Prospects for the Republican Party Iowa Caucus

The Republican Party Iowa caucus takes place on Wednesday 4th January, Australian time. The caucus is the first official step in the process of nominating a candidate to run against President Barack Obama next November.

Mark Shields and David Brooks discuss the Iowa possibilities in this segment on the PBS NewsHour.

Watch Shields and Brooks on Ron Paul’s ‘Authenticity,’ Romney’s Message, Iowa’s Role on PBS. See more from PBS NewsHour.

Greens Welcome Obama Election

The Australian Greens have welcomed the election of Senator Barack Obama as the next President of the United States.

The leader of the Greens, Senator Bob Brown, said the number of political allies of climate change deniers is dwindling. He said Obama’s election raised world hopes for “a fairer, securer, more ecologically sound future”. [Read more…]

Rudd Congratulates Obama On Election Win

The Prime Minister, Kevin Rudd, has congratulated Barack Obama on his election as the 44th President of the United States, praising his “campaign .. about hope”.

Rudd spoke at a Community Cabinet meeting in Tasmania.

  • Click the Play button to listen to Kevin Rudd comment on Barack Obama’s election:

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This is the transcript of Kevin Rudd’s press conference:


The great democracy that is the United States of America has once again demonstrated to the world the greatness of the democratic idea at work.

45 Years ago Martin Luther King dreamed of an America where men and women will be judged not on the colour of their skin but on the content of their character.

Today what America has done is turn that dream into a reality. [Read more…]

Bush Congratulates Obama

President George W. Bush has congratulated Senator Barack Obama on his election as the 44th President of the United States.

McCain Concedes Defeat; Magnificent, Gracious Speech Marred By Jeers From Republican Crowd

3.35pm AEDT – 11.35pm US Eastern – John McCain has conceded defeat in the US presidential election.

In a magnificently gracious speech, the Arizona senator reached heights of compelling emotion not seen in his ragged campaign performances.

Senator John McCain Concedes Defeat in the 2008 US Presidential Election

The speech was marred by frequent jeers from the Republican crowd at the mention of Obama’s name. McCain rose beyond this bigotry and boorishness in one of the great concession speeches.

  • Listen to McCain’s Speech

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This is the text of John McCain’s Concession Speech:

Thank you. Thank you, my friends. Thank you for coming here on this beautiful Arizona evening.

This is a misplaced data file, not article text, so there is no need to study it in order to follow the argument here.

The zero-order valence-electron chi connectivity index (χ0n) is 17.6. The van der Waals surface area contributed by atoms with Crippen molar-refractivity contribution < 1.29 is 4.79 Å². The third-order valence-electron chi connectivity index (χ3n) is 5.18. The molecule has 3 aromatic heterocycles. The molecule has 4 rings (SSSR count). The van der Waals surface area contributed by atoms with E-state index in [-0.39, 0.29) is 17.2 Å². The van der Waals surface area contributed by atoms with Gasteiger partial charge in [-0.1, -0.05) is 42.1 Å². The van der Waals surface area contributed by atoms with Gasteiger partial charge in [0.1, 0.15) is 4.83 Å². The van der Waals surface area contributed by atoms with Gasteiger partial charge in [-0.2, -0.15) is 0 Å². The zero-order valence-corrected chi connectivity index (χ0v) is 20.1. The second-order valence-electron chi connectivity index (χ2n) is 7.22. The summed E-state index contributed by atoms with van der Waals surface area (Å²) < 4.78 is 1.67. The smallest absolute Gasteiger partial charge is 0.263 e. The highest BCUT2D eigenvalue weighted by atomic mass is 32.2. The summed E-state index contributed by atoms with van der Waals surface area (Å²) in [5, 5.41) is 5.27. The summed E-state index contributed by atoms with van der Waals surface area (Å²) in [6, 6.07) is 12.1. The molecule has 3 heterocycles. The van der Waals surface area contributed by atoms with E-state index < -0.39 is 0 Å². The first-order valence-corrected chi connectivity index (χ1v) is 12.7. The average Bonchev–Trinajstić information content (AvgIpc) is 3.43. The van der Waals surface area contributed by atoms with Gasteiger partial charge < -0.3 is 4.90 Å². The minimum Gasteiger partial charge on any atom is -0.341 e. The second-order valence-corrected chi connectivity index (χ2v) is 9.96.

My friends, we have — we have come to the end of a long journey. The American people have spoken, and they have spoken clearly.

A little while ago, I had the honor of calling Sen. Barack Obama to congratulate him. To congratulate him on being elected the next president of the country that we both love.

In a contest as long and difficult as this campaign has been, his success alone commands my respect for his ability and perseverance. But that he managed to do so by inspiring the hopes of so many millions of Americans who had once wrongly believed that they had little at stake or little influence in the election of an American president is something I deeply admire and commend him for achieving.

This is an historic election, and I recognize the special significance it has for African-Americans and for the special pride that must be theirs tonight.

I’ve always believed that America offers opportunities to all who have the industry and will to seize it. Sen. Obama believes that, too.

But we both recognize that, though we have come a long way from the old injustices that once stained our nation’s reputation and denied some Americans the full blessings of American citizenship, the memory of them still had the power to wound.

A century ago, President Theodore Roosevelt’s invitation of Booker T. Washington to dine at the White House was taken as an outrage in many quarters.

America today is a world away from the cruel and frightful bigotry of that time. There is no better evidence of this than the election of an African-American to the presidency of the United States.

Let there be no reason now for any American to fail to cherish their citizenship in this, the greatest nation on Earth.

Sen. Obama has achieved a great thing for himself and for his country. I applaud him for it, and offer him my sincere sympathy that his beloved grandmother did not live to see this day. Though our faith assures us she is at rest in the presence of her creator and so very proud of the good man she helped raise.

Sen. Obama and I have had and argued our differences, and he has prevailed. No doubt many of those differences remain.

These are difficult times for our country. And I pledge to him tonight to do all in my power to help him lead us through the many challenges we face.

I urge all Americans who supported me to join me in not just congratulating him, but offering our next president our good will and earnest effort to find ways to come together to find the necessary compromises to bridge our differences and help restore our prosperity, defend our security in a dangerous world, and leave our children and grandchildren a stronger, better country than we inherited.

Whatever our differences, we are fellow Americans. And please believe me when I say no association has ever meant more to me than that.

It is natural. It’s natural, tonight, to feel some disappointment. But tomorrow, we must move beyond it and work together to get our country moving again.

We fought — we fought as hard as we could. And though we fell short, the failure is mine, not yours.

I am so deeply grateful to all of you for the great honor of your support and for all you have done for me. I wish the outcome had been different, my friends.